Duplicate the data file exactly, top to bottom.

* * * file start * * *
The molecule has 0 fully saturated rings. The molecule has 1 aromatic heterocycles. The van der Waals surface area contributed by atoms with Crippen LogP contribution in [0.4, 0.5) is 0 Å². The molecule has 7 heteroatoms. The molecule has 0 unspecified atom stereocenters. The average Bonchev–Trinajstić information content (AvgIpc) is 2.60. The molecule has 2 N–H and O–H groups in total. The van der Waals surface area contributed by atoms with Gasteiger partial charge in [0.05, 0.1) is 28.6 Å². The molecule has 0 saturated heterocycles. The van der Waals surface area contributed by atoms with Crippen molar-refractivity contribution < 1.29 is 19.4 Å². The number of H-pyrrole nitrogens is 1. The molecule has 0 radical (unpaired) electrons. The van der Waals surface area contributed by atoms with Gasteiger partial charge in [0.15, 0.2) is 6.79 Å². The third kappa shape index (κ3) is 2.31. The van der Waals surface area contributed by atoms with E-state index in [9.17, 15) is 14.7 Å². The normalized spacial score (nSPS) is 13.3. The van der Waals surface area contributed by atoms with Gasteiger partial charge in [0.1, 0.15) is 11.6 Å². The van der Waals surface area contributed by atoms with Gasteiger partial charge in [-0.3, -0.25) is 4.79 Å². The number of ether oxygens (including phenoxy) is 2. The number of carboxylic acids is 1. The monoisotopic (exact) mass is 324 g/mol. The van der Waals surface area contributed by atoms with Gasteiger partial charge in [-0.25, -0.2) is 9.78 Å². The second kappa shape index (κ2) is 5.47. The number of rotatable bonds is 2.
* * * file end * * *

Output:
The molecule has 0 fully saturated rings. The molecule has 1 aromatic heterocycles. The van der Waals surface area contributed by atoms with Crippen LogP contribution in [0.4, 0.5) is 0 Å². The molecule has 7 heteroatoms. The molecule has 0 unspecified atom stereocenters. The average Bonchev–Trinajstić information content (AvgIpc) is 2.60. The molecule has 2 N–H and O–H groups in total. The van der Waals surface area contributed by atoms with Gasteiger partial charge in [0.05, 0.1) is 28.6 Å². The molecule has 0 saturated heterocycles. The van der Waals surface area contributed by atoms with Crippen molar-refractivity contribution < 1.29 is 19.4 Å². The number of H-pyrrole nitrogens is 1. The molecule has 0 radical (unpaired) electrons. The van der Waals surface area contributed by atoms with Gasteiger partial charge in [0.15, 0.2) is 6.79 Å². The third kappa shape index (κ3) is 2.31. The van der Waals surface area contributed by atoms with E-state index in [9.17, 15) is 14.7 Å². The normalized spacial score (nSPS) is 13.3. The van der Waals surface area contributed by atoms with Gasteiger partial charge in [0.1, 0.15) is 11.6 Å². The van der Waals surface area contributed by atoms with Gasteiger partial charge in [-0.3, -0.25) is 4.79 Å². The number of ether oxygens (including phenoxy) is 2. The number of carboxylic acids is 1. The monoisotopic (exact) mass is 324 g/mol. The van der Waals surface area contributed by atoms with Gasteiger partial charge in [-0.25, -0.2) is 9.78 Å². The second kappa shape index (κ2) is 5.47. The number of rotatable bonds is 2.